Senior Economist in CAF’s Socioeconomic Research Directorate, Ricardo Estrada, was tasked with presenting the RED report in Costa Rica. He explained the challenges in preserving natural capital, pointing out that, “Changes in soil use are the main channel through which humans are degrading ecosystems and biodiversity in Latin America and the Caribbean. Approximately 39% of Costa Rica’s land area has been preserved in a natural or semi-natural state, a percentage that is below the LAC average (45%), but above the average of Mexico and Central America (27%). Change in soil use is closely linked to the agriculture sector: 33% of the surface area of Costa Rica is devoted to pastures and 15% to crops, whereas human settlements occupy 13% of the land area. Thus, there is a need to strengthen the agriculture sector, by promoting sustainable agriculture and food security”.
The impact of climate change is already becoming evident in Costa Rica and in the rest of Latin America and the Caribbean. Therefore, there is an urgent need to implement adaptation policies, including nature-based solutions. To this end, the RED pointed out that “the increase in oceanic acidity and temperatures is affecting the region’s marine and coastal ecosystems (coral reefs, mangroves, estuaries, sandy beaches, among others). Moreover, 66% of Costa Rica’s coral reefs are at high or very high risk, due in part to the effects of climate change, coupled with the overuse of natural resources and also marine pollution. The deterioration in the coral reefs is affecting the adaptation benefits that they provide, for example their role as natural barriers that protect coastal areas from flooding”.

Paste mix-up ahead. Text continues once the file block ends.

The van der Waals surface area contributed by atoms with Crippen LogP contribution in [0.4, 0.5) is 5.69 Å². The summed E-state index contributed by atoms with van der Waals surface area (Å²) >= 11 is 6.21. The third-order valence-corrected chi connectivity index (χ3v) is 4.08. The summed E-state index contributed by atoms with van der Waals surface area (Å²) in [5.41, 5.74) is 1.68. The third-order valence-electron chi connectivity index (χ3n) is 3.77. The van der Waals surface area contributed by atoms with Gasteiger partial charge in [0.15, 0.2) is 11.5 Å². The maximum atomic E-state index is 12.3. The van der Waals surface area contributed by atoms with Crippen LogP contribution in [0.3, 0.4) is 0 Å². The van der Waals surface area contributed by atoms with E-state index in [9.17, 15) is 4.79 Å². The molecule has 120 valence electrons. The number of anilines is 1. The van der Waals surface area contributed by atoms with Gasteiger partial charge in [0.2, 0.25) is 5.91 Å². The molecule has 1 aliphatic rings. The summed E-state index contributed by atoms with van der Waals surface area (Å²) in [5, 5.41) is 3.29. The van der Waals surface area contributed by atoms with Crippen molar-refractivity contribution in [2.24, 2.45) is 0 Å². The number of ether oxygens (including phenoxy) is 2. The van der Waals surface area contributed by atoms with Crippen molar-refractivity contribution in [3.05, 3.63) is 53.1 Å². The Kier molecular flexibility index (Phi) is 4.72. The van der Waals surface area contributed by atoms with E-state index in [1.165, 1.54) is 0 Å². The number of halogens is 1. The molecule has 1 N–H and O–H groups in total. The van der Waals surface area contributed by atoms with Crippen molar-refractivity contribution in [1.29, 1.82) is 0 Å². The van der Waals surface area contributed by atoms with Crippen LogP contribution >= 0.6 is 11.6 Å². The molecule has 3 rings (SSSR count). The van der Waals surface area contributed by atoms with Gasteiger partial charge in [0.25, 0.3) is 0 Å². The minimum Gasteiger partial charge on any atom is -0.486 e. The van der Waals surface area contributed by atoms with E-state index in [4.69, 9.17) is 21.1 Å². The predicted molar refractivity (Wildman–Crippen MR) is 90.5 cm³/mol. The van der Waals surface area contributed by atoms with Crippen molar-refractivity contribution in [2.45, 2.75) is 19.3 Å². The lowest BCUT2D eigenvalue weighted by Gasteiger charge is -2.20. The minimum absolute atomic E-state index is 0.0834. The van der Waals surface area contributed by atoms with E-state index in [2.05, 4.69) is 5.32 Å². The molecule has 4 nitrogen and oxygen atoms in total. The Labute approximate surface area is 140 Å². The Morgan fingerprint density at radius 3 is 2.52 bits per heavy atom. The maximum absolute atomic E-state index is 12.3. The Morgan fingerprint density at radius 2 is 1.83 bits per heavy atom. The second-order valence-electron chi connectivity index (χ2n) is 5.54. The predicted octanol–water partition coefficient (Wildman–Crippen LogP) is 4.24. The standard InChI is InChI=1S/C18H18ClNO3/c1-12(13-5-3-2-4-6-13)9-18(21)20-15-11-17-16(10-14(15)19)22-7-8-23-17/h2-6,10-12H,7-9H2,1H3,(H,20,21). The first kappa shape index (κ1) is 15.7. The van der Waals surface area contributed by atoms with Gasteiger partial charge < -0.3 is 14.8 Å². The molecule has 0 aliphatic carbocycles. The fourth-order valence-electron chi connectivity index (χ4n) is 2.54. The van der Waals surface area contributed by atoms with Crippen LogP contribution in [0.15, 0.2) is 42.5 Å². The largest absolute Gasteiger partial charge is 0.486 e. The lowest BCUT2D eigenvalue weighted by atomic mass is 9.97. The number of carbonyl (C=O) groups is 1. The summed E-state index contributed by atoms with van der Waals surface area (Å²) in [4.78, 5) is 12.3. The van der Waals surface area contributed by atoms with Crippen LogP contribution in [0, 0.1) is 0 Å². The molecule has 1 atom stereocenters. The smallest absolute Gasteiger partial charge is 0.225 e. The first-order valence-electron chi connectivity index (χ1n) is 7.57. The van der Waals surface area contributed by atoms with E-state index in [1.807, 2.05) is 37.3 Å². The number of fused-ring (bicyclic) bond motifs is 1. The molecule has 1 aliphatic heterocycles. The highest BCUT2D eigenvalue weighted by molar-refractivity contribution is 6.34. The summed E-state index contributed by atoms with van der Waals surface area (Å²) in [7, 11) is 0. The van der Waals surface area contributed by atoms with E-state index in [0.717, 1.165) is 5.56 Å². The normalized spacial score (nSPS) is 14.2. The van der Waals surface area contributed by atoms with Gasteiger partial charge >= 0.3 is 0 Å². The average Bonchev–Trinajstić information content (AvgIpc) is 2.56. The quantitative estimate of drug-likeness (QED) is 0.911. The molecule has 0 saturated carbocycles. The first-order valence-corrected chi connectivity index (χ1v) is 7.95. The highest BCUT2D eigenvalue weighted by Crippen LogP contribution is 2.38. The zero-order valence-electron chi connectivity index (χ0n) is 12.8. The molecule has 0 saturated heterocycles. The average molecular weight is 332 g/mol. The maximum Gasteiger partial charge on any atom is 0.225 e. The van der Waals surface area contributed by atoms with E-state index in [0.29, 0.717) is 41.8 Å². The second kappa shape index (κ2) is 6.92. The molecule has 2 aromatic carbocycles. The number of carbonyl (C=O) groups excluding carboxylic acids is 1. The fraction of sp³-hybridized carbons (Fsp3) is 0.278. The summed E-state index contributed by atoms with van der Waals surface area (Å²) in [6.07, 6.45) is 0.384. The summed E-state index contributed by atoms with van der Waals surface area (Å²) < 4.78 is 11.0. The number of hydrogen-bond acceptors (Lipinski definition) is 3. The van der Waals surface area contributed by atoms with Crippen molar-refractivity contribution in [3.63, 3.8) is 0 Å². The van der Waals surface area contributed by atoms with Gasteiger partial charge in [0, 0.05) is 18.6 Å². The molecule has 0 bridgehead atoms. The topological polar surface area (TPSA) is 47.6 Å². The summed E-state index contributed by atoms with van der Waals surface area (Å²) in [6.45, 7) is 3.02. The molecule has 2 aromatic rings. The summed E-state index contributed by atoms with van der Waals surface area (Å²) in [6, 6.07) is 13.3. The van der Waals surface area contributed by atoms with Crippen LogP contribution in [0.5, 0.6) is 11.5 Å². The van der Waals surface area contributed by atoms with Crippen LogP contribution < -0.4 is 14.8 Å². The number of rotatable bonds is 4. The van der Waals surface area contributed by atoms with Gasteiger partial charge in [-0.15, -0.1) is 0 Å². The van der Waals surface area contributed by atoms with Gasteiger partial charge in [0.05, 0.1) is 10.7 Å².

Finally, the report stressed the importance of contributing to global mitigation. For example, the RED researchers highlighted the fact that Costa Rica “is one of the pioneers in implementing decarbonization policies that are organized under a long-term National Decarbonization Plan (2018-2050). One of the most important components of the plan is the electrification of public and private transportation, as the transportation sector contributes significantly to Costa Rica’s Greenhouse Gas emissions (40% of the total)”.
The event was attended by representatives from the government, private, educational and scientific sectors, and also received the support of CAF’s Socioeconomic Research Directorate, headed by Ernesto Schargrodsky, and the bank’s Mexico and Central America Regional Division, headed by Rene Orellana Halkyer, who closed the presentation.
The mission of CAF—Development Bank of Latin America and the Caribbean—is to drive sustainable development and regional integration, by funding public and private sector projects and by providing technical cooperation and other specialized services. Established in 1970, it currently has 20 shareholder countries—18 in Latin America and the Caribbean, as well as Spain and Portugal—and 13 private Banks. It is one of the main sources of multilateral financing and an important generator of knowledge for the region. For more information see: www.caf.com.
IICA is the specialized agency for agriculture in the Inter-American system, with a mission to encourage, promote and support its 34 Member States in their efforts to achieve agricultural development and rural well-being through international technical cooperation of excellence.